G8 nations agree to create international energy-saving framework


Kyodo News

AOMORI — Energy ministers from the Group of Eight nations on Sunday agreed on the establishment of a new international framework aimed at facilitating energy-saving measures to temper climate change and soaring fuel costs, at a time when crude oil is closing in on $140 a barrel.

Japan, which hosted the one-day meeting, and the other G8 members — Britain, Canada, France, Germany, Italy, Russia and the United States — decided to set up the International Partnership for Energy Efficiency Cooperation and invited China, India, South Korea and other countries to participate in the initiative.

In the northeastern city of Aomori, the G8 powers and the three Asian countries, which are responsible for about 65 percent of the world’s energy demand and carbon dioxide emissions, said they share “serious concerns over the current level of oil prices.”

“Recognizing the crucial role of financial and macroeconomic policies in resolving current economic issues, all of us responsible for energy policy should work together,” said a joint statement by energy ministers of the 11 countries.

This is the first time that energy ministers from the G8, China, India and South Korea have met all together and discussed pending issues.

Crude oil prices have more than doubled since the start of 2007 and hit a new record above $139 per barrel on Friday in New York, scoring the largest-ever single-day gain of more than $10.

In addition to climate change, soaring food and oil prices are increasing the risk of economic and political instability on a world scale, especially in developing countries, and they will be central agenda items at the G8 summit to be held in Hokkaido on July 7 to 9.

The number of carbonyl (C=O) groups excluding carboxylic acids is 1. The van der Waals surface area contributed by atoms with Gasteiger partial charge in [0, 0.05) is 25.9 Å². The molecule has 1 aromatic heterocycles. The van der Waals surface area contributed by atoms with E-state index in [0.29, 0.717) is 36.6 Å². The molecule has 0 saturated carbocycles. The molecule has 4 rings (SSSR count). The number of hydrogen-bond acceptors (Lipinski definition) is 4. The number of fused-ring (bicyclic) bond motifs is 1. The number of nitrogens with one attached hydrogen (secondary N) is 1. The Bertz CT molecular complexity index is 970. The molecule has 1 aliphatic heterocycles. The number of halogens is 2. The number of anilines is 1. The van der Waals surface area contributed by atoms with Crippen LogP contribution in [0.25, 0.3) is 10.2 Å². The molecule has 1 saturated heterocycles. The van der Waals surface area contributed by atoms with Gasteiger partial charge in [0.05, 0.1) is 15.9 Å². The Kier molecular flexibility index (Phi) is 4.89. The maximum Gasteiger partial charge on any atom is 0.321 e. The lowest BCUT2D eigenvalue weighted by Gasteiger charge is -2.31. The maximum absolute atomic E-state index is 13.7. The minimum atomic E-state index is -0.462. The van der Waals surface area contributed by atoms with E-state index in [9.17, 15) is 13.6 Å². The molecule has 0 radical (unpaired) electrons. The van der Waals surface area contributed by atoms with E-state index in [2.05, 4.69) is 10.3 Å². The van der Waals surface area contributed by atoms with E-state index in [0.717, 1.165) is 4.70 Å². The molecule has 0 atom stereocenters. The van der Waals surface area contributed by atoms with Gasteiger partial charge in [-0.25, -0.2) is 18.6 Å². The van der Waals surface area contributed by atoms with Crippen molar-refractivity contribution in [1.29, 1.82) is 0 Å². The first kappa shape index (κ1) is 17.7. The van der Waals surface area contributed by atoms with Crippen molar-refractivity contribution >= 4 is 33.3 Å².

The 11 countries, including resource-scarce Japan and the world’s second-largest oil producer Russia, discussed intensively what to do with the turbulent oil market, such as underlining the importance of increasing investment and sharing oil data between consuming and producing countries.

But when it came to singling out the main cause of the turmoil, delegates refrained from going into details, Japanese officials said, taking into consideration their different economic positions.

The United States and some other leading economies, which have been calling on developing countries to cut their subsidies on fossil fuels to control demand, believe the imbalance of supply and demand is the chief cause.

China and some European countries share the stance that the massive inflow of speculative money from hedge funds and other powerful investors is primarily driving prices higher.

The statement stopped short of making a clear judgment on speculative investment in commodities.

Gist of joint statement for energy talks

The following is the gist of the joint statement issued Sunday at the end of an energy ministers’ meeting of the Group of Eight nations — Britain, Canada, France, Germany, Italy, Japan, Russia and the United States — plus China, India and South Korea.

The ministers share serious concerns over the current level of oil prices.

The ministers agree to set up the International Partnership for Energy Efficiency Cooperation, a forum to promote international cooperation for the improvement in energy efficiency.

The ministers support further analysis of oil market determinants.

Promotion of energy efficiency is essential for enhancing energy security and mitigation of climate change.

The 11 nations will promote efforts to improve energy efficiency through nationally and voluntarily determined measurable energy efficiency goals and action plans.